Medical Marijuana Bill Gets Shot Down
An effort to allow medical use of marijuana fell short by a handful of votes in the Illinois House. Opponents argued it was less about health care and more about legalizing pot.
The tally was a setback for medical patients suffering from glaucoma, cancer and other diseases who say smoking marijuana helps ease pain and improve their quality of life. Former talk show host Montel Williams was among those who came to the capitol to lobby for the measure. Williams has multiple sclerosis and admitted he uses marijuana to deal with his symptoms.
"For me, it helps to lessen the neuropathic pain," Williams said. "It also helps me, no ifs, ands, or buts, with spasticity. I suffer from MS. I have leg tremors and have spasticity at night. This completely squashes that."
The House sponsor, Lou Lang (D-Skokie) said the medical contributions of the drug are a compelling argument to legalize it.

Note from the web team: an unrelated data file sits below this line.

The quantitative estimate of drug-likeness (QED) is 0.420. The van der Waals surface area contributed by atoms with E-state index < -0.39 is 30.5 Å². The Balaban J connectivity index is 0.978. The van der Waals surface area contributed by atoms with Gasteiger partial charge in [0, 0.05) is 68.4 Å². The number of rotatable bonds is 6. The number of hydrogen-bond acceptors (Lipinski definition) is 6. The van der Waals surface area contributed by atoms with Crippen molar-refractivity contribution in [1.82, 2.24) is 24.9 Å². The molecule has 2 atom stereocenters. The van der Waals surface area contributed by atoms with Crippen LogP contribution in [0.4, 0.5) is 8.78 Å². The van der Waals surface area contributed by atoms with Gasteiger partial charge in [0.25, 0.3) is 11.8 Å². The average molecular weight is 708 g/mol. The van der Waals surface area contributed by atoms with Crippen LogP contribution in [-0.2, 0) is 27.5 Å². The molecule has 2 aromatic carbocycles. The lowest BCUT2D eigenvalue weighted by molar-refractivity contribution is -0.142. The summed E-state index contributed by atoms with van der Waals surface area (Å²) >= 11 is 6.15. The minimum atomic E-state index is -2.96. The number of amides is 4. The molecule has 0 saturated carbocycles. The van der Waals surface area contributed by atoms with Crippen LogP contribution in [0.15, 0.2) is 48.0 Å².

"How do you turn down people who are sick," Lang said. "People who are in pain, people who have not had the opportunity to have a quality of life without this health care product. And make no mistake my friends. This is not a bill about drugs. This is a bill about health care."
But critics say more testing should be done to determine if marijuana has benefits. Fifteen other states allow medical marijuana use.
Illinois' plan would have patients get a doctor's note that would then be submitted to the state department of public health. The agency would regulate who can buy from licensed dealers.
But law enforcement was opposed to the measure, and so were lawmakers like State Rep. Ron Stephens (R- Greenville), who is a licensed pharmacist.
"This is about possession of marijuana," Stephens said. "That's all it's about. It's not about medical treatment."
Stephens said more research is needed to determine any potential benefits marijuana might have. While the Illinois plan was defeated, the same proposal was kept alive through a legislative maneuver and could be called for another vote.